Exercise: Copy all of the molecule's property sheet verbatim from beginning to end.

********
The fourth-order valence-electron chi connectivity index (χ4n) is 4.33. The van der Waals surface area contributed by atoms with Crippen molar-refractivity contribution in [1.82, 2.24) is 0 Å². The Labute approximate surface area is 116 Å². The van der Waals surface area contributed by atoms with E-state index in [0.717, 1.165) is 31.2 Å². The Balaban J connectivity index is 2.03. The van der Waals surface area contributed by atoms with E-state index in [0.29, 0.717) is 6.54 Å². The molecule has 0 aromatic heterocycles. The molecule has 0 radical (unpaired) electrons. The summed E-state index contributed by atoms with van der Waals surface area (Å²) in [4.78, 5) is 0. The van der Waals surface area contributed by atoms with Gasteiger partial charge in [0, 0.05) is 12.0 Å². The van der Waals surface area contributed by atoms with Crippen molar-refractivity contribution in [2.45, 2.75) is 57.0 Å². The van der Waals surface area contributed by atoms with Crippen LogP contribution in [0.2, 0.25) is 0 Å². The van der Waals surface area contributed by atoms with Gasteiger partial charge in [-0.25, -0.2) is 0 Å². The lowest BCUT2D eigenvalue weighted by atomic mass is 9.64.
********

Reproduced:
The fourth-order valence-electron chi connectivity index (χ4n) is 4.33. The van der Waals surface area contributed by atoms with Crippen molar-refractivity contribution in [1.82, 2.24) is 0 Å². The Labute approximate surface area is 116 Å². The van der Waals surface area contributed by atoms with E-state index in [0.717, 1.165) is 31.2 Å². The Balaban J connectivity index is 2.03. The van der Waals surface area contributed by atoms with E-state index in [0.29, 0.717) is 6.54 Å². The molecule has 0 aromatic heterocycles. The molecule has 0 radical (unpaired) electrons. The summed E-state index contributed by atoms with van der Waals surface area (Å²) in [4.78, 5) is 0. The van der Waals surface area contributed by atoms with Gasteiger partial charge in [0, 0.05) is 12.0 Å². The van der Waals surface area contributed by atoms with Crippen molar-refractivity contribution in [2.45, 2.75) is 57.0 Å². The van der Waals surface area contributed by atoms with Crippen LogP contribution in [0.2, 0.25) is 0 Å². The van der Waals surface area contributed by atoms with Gasteiger partial charge in [-0.25, -0.2) is 0 Å². The lowest BCUT2D eigenvalue weighted by atomic mass is 9.64.